August 2, 2007
By ROBERT A. FRAHM, Courant Staff Writer
A school reform group that runs two successful New Haven charter schools, including the highly acclaimed Amistad Academy, is seeking to open a charter school in Hartford.
Speakers at a public hearing Wednesday praised a plan by the nonprofit Achievement First organization to seek a state charter for a kindergarten through eighth-grade school in Hartford.
"Hartford needs Amistad. My three grandsons need Amistad," said Steven Harris, a Hartford resident who has visited the New Haven charter school. "I walked through the doors of Amistad and felt something I had not felt in a public school for a long time.
"I felt this sense there was something special."
In New Haven, at both Amistad and the Elm City College Preparatory School, Achievement First has produced impressive gains in reading, mathematics and writing among low-income and minority children - groups that traditionally have lagged far behind white and middle-class children in schools across the nation.
The idea has a strong appeal in Hartford, where public schools reported some of the worst scores in the state on Connecticut Mastery Test results released last week.
Only 13 percent of the city's third-graders, for example, met the state goal in reading.
Like New Haven, Hartford has a school population that is mostly poor and almost entirely black and Latino.
Malik Ramiz, who grew up in Hartford and is now a computer technology teacher at Amistad, called Amistad "a place where minority, underprivileged students can have an education they would have to pay for anywhere else. ... It's a beautiful opportunity for Hartford."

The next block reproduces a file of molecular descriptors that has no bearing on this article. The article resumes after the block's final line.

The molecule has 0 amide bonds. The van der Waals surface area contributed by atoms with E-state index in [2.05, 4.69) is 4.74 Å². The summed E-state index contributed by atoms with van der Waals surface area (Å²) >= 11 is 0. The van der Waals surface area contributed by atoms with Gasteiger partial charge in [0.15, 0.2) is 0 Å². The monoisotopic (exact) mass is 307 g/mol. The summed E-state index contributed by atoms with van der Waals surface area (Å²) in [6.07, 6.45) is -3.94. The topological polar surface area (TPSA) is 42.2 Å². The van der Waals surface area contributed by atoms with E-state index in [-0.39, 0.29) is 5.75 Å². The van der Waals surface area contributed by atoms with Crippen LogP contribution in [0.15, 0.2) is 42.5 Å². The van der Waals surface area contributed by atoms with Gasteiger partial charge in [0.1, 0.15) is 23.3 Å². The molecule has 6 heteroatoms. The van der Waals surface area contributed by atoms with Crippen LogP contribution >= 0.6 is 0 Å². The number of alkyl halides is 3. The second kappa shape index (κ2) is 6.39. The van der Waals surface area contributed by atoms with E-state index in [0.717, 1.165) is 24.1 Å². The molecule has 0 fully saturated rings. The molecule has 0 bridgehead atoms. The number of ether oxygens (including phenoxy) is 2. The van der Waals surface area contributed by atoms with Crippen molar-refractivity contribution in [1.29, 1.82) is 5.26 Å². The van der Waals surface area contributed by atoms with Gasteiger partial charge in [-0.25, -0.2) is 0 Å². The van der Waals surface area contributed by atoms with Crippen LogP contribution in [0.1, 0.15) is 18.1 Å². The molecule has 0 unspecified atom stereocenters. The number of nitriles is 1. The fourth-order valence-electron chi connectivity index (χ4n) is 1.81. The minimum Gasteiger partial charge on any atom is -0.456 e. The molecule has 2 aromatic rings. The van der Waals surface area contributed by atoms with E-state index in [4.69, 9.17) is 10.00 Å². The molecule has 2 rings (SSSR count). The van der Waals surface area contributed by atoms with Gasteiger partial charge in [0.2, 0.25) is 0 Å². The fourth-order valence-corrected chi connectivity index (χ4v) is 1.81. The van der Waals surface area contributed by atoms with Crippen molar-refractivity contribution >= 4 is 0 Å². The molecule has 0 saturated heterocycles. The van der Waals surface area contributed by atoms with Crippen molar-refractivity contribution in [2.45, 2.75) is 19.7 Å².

Schools similar to Amistad and Elm City are among ideas envisioned by Hartford Superintendent of Schools Steven J. Adamowski as part of his plan to overhaul the city's school system and give parents a wide range of choices among schools.
"We've had very positive discussions with the superintendent, ... members of the board of education and leaders of the community," said Dacia Toll, president of Achievement First. "There is both a tremendous need and opportunity to do new things and invite in new models."
The school would be run by a partnership including Achievement First, Hartford Public Schools and the Capitol Region Education Council.
Achievement First gained acclaim with the success of Amistad, which opened as a middle school in 1999 with small reading and math classes, a rigorous curriculum, regular monitoring of student progress, longer school days and a strict code of conduct.
Nearly all of Amistad's and Elm City's students are black or Latino, and most are poor - yet those schools consistently produce scores close to or above the state average on the annual Connecticut Mastery Test.
In some cases, the scores match those of schools in the state's wealthiest suburbs.
Achievement First also runs five schools in New York City and plans to open a school in Bridgeport in the fall.
The group's Hartford proposal is likely to be approved by the State Board of Education in September, but still would have to win approval for funding from the state legislature, said state board Chairman Allen Taylor.
If it gets the funding, the school would open in 2008 with about 250 children in kindergarten, first and fifth grades, officials said. It would expand gradually to include about 730 students through the eighth grade by the fall of 2012.
Reprinted with permission of the Hartford Courant.
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